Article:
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Are Introverts Or Extroverts Better Employees?

Updated: Feb 10, 2022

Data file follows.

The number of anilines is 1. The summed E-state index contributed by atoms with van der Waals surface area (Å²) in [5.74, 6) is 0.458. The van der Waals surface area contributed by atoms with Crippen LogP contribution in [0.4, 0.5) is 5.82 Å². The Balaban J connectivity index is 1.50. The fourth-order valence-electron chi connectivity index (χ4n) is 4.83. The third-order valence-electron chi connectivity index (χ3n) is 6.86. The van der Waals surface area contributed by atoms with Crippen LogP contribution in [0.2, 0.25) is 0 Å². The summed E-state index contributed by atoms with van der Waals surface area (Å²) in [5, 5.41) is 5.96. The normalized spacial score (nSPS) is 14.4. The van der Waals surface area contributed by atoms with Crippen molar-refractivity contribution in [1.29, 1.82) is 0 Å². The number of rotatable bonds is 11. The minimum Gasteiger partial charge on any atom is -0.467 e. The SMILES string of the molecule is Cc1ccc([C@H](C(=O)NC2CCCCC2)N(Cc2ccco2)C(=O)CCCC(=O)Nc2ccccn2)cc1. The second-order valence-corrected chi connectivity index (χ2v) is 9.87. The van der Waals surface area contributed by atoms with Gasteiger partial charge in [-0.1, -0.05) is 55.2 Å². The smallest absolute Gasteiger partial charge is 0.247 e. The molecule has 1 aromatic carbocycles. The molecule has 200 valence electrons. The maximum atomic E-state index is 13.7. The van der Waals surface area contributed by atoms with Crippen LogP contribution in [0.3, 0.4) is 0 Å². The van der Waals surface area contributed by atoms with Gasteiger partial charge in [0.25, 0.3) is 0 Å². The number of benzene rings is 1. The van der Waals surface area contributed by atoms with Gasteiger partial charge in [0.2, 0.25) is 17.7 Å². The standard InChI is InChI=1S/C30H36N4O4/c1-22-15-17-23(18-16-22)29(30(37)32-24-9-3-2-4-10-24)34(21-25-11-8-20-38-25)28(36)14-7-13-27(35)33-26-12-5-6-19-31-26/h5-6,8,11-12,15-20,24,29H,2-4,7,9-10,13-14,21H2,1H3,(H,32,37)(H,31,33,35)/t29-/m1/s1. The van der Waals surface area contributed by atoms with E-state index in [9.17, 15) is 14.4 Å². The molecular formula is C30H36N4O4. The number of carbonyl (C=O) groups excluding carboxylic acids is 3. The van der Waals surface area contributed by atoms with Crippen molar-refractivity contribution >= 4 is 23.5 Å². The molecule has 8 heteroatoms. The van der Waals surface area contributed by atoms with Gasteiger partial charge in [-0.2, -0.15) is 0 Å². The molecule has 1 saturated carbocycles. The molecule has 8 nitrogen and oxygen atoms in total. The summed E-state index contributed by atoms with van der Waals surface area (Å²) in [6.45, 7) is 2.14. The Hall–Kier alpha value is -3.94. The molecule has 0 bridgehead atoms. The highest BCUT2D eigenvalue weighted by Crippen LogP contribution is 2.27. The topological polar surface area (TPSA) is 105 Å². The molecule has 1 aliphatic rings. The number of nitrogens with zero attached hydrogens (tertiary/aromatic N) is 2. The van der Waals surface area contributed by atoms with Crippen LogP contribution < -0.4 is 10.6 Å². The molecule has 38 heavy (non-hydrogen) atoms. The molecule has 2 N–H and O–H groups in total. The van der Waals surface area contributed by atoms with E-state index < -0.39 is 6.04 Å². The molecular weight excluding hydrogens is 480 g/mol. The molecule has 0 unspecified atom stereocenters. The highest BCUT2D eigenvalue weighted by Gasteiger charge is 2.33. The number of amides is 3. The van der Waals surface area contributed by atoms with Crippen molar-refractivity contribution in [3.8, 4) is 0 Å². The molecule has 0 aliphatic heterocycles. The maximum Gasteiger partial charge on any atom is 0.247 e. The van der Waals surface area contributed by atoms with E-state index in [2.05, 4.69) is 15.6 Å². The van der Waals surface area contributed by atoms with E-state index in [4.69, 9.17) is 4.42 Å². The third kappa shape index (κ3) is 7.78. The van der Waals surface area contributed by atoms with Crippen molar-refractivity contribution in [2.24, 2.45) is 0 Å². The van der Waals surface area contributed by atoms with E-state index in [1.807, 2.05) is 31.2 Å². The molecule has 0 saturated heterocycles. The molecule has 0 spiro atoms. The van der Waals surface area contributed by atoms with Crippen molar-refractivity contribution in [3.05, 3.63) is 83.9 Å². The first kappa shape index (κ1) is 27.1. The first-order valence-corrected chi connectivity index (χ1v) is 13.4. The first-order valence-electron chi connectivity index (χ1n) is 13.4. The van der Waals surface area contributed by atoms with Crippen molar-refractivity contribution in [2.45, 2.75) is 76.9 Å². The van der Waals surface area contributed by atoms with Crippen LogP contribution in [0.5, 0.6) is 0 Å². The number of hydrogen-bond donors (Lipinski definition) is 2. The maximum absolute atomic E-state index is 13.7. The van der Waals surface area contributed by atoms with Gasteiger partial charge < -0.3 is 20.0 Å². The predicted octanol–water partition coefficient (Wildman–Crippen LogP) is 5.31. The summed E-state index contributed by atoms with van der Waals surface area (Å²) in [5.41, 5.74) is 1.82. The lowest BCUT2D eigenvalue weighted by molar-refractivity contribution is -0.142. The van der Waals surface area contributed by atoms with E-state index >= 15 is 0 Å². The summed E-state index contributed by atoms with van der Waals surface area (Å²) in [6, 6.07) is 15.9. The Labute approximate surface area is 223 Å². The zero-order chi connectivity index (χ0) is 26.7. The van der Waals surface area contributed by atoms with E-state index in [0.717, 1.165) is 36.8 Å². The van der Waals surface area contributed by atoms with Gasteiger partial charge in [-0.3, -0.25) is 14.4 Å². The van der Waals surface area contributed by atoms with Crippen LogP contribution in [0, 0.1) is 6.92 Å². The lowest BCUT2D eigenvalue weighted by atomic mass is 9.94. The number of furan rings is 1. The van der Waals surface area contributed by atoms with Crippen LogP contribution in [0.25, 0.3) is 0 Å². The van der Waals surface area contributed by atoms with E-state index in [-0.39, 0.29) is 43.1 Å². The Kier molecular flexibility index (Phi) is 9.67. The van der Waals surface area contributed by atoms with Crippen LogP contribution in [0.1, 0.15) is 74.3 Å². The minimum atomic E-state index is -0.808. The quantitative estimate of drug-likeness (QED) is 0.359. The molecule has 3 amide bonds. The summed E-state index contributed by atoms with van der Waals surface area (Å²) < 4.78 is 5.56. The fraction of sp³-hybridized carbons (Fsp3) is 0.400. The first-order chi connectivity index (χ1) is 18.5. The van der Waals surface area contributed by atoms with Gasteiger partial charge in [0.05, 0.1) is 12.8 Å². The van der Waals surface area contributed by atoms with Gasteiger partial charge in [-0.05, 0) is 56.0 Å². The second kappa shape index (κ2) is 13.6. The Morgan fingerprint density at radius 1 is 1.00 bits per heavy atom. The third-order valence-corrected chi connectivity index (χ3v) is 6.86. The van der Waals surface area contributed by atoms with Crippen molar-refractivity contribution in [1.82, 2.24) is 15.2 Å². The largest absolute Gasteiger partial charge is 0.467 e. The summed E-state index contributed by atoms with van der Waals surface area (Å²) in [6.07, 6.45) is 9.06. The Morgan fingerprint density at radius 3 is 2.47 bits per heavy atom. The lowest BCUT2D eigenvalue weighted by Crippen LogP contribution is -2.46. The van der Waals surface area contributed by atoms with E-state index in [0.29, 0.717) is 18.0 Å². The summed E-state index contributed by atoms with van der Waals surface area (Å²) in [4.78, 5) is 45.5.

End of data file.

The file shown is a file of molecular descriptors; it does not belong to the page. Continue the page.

From early childhood, we are categorised into two groups, the introverts, and the extroverts. Both types of people hold many different qualities which prove useful or as a disadvantage to many sectors in life, so which one is better to hire at your company? Firstly, it’s important to learn exactly what makes an extrovert and what makes an introvert. Psychologist Carl Jung formed the two separate types of people based on where they received energy from so, starting with an extrovert, common connotations are loud, outgoing, talkative, or in general just a people person. The psychology behind an extrovert is that they thrive on social interaction, that is how they in a sense “recharge”, meaning how they feel good and relax their minds, extroverts receive energy from being around large crowds or groups of people with high social interaction and tend to be friends with many people. An extrovert’s comfort zone is amongst groups of people and so they may feel frustrated or understimulated when alone for long periods of time. An extrovert’s attention and interests are directed outwards towards people and the outside world which causes this want for social interaction and the ability to talk openly and well. When describing an introvert the common phrases are someone that is shy, unconfident, or in general just quiet. Introverts are the type of people who gain their “recharge” by being alone or with few people around them and will find crowds or large groups to be very stress-inducing environments. Unlike extroverts, an introvert will become overstimulated or burnt out when being in social situations for too long, they need their alone time away from other people in their comfort zone to relax their minds. The attention and interests of an introvert are directed inwards towards their own feelings and thoughts which causes them to do less talking and more thinking. Moving forward from what each of the types are, what traits does each person carry, and which is a better employee? The first major difference between the two is the way their brain works, they have two completely different ways of thinking. Introverts have a higher level of brain activity specifically in the frontal lobe, the areas with more blood flow in the brain of an introvert are associated with internal processing. Differently, extroverts have more brain activity in the temporal lobes, these areas are more involved with sensory processing. This tells us that introverts are able to find stimuli within themselves and extroverts will more likely need to find their stimuli from external occurrences. From this, we can safely assume that extroverts are more likely to thrive within a busy and ever-changing work environment and would not be suited to the quiet unchanging types of jobs whereas introverts would thrive in the smaller environments with their set tasks and little external changes. Extroverts have been known to use short-term memory and therefore tend to come to fast associations, this causes extroverts to talk quickly as well as say a lot, this makes extroverts appear smart since they are able to give quick answers. Unlike this, introverts work with their brain to carefully retrieve information using long-term memory, since an introvert’s thoughts are then more complex, it takes more time compared to an extrovert for ideas to develop. This does cause introverts to be the type to think before speaking and have better solid answers, although the trait of quick thinking helps extroverts be valuable members of group discussions and they are far more likely to contribute, unlike an introvert who may keep their thoughts to themselves to further develop them. Introverts tend to have better long-term focus whereas extroverts tend to have short-term focus since they are often looking for new external stimuli. This means that introverts may have an easier time getting through the long drawn-out parts of a job such as extended pieces of writing or reading and replying to emails but an extrovert may struggle with these tasks which will either cause them to rush through it or perhaps do the task over time in small portions. Extroverts excel in busy workplaces with new set tasks daily or weekly, with their short-term focus they are happy to complete one task and quickly move on to the next without being caused any or too much stress. Some food for thought, when researching the strengths and differences between introverts and extroverts it was painfully obvious that introverts have a great deal of negative stigma surrounding them. This is likely due to their quiet nature, but not every introvert is shy, they simply recharge with alone time and so many introverts are happy to converse and make friends, as long as this is balanced by recharge time. On top of this, there was a lack of information on extroverts, both positive and negative, there were many articles arguing how introverts are better and a few explaining the strengths of an extrovert in leadership. When hiring, consider that you may not know the ins and outs as well as you think you do as media in recent years focuses greatly on negatives and one-sided opinions. So, is it better to hire introverts or extroverts? The answer is neither. Or it depends. Different people will thrive in different environments but there is a place for everyone since all strengths can be developed, and new ones can be learnt. A smart leader will know when asking questions it may be best to have everyone think for a minute before answering, in doing so, extroverts then learn the ability to collect their thoughts before speaking and introverts gain more talking time which enables them to practice public speaking. Any project can be changed in order to support both types of people. For example, having extraverts and introverts working together will help in teaching each other the skill from being with the opposite type, the extrovert would learn how to think over ideas in order to come up with more complex answers. Then the introvert would benefit from getting to understand the extrovert's fast association skills and would learn to speak more flexibly when needed. Lastly, by putting the same types of people they will run into the same problems, which should encourage introverts to speak up, differently, extroverts would be forced to think deep. The educator Rudolph Steiner was an advocate of these methods since he use them in his Waldorf schools. We must not ignore that Carl Jung himself stated that he believes no one is either 100% introverted or 100% extroverted but we do tend to lean more towards one side than the other. A perfect employee in fact would be an Ambivert, the third and least common personality with only 20% of the population being a true ambivert. These people have a complete balance of both introverted and extroverted qualities within their personalities. Depending upon their mood, context, situation, goals, and people around them, ambiverts can switch to extroversion or introversion making them the perfect employee with the best of both worlds.